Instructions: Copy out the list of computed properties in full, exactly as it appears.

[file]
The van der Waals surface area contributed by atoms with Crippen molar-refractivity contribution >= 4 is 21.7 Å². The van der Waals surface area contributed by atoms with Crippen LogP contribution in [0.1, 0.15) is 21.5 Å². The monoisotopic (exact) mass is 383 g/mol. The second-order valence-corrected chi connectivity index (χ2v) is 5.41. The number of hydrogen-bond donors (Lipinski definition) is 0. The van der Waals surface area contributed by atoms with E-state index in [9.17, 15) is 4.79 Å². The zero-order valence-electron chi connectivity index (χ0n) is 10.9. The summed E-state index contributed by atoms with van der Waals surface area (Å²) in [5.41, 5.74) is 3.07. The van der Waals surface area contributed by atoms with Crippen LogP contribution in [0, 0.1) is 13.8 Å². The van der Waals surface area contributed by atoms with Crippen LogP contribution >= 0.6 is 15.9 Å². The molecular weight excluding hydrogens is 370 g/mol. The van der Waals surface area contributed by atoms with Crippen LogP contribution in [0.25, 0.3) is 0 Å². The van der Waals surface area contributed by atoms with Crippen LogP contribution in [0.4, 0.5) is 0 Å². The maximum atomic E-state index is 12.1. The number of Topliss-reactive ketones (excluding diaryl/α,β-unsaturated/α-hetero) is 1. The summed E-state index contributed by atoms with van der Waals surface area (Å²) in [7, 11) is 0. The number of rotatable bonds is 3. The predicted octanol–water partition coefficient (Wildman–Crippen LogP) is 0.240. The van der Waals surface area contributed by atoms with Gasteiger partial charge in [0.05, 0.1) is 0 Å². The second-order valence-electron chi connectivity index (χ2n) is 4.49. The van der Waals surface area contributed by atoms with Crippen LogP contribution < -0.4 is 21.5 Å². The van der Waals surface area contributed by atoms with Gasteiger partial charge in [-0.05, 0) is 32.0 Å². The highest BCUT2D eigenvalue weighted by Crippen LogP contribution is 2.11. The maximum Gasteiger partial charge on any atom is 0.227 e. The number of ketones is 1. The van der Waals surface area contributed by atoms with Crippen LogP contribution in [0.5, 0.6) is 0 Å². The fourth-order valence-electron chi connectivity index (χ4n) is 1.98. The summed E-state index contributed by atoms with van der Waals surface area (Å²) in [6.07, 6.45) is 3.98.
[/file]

The van der Waals surface area contributed by atoms with Crippen molar-refractivity contribution >= 4 is 21.7 Å². The van der Waals surface area contributed by atoms with Crippen LogP contribution in [0.1, 0.15) is 21.5 Å². The monoisotopic (exact) mass is 383 g/mol. The second-order valence-corrected chi connectivity index (χ2v) is 5.41. The number of hydrogen-bond donors (Lipinski definition) is 0. The van der Waals surface area contributed by atoms with E-state index in [9.17, 15) is 4.79 Å². The zero-order valence-electron chi connectivity index (χ0n) is 10.9. The summed E-state index contributed by atoms with van der Waals surface area (Å²) in [5.41, 5.74) is 3.07. The van der Waals surface area contributed by atoms with Crippen LogP contribution in [0, 0.1) is 13.8 Å². The van der Waals surface area contributed by atoms with Crippen LogP contribution >= 0.6 is 15.9 Å². The molecular weight excluding hydrogens is 370 g/mol. The van der Waals surface area contributed by atoms with Crippen LogP contribution in [0.25, 0.3) is 0 Å². The van der Waals surface area contributed by atoms with Crippen LogP contribution in [0.4, 0.5) is 0 Å². The maximum atomic E-state index is 12.1. The number of Topliss-reactive ketones (excluding diaryl/α,β-unsaturated/α-hetero) is 1. The summed E-state index contributed by atoms with van der Waals surface area (Å²) in [7, 11) is 0. The number of rotatable bonds is 3. The predicted octanol–water partition coefficient (Wildman–Crippen LogP) is 0.240. The van der Waals surface area contributed by atoms with Gasteiger partial charge in [0.05, 0.1) is 0 Å². The second-order valence-electron chi connectivity index (χ2n) is 4.49. The van der Waals surface area contributed by atoms with Crippen LogP contribution < -0.4 is 21.5 Å². The van der Waals surface area contributed by atoms with Gasteiger partial charge in [-0.05, 0) is 32.0 Å². The highest BCUT2D eigenvalue weighted by Crippen LogP contribution is 2.11. The maximum Gasteiger partial charge on any atom is 0.227 e. The number of ketones is 1. The van der Waals surface area contributed by atoms with Crippen LogP contribution in [0.5, 0.6) is 0 Å². The fourth-order valence-electron chi connectivity index (χ4n) is 1.98. The summed E-state index contributed by atoms with van der Waals surface area (Å²) in [6.07, 6.45) is 3.98.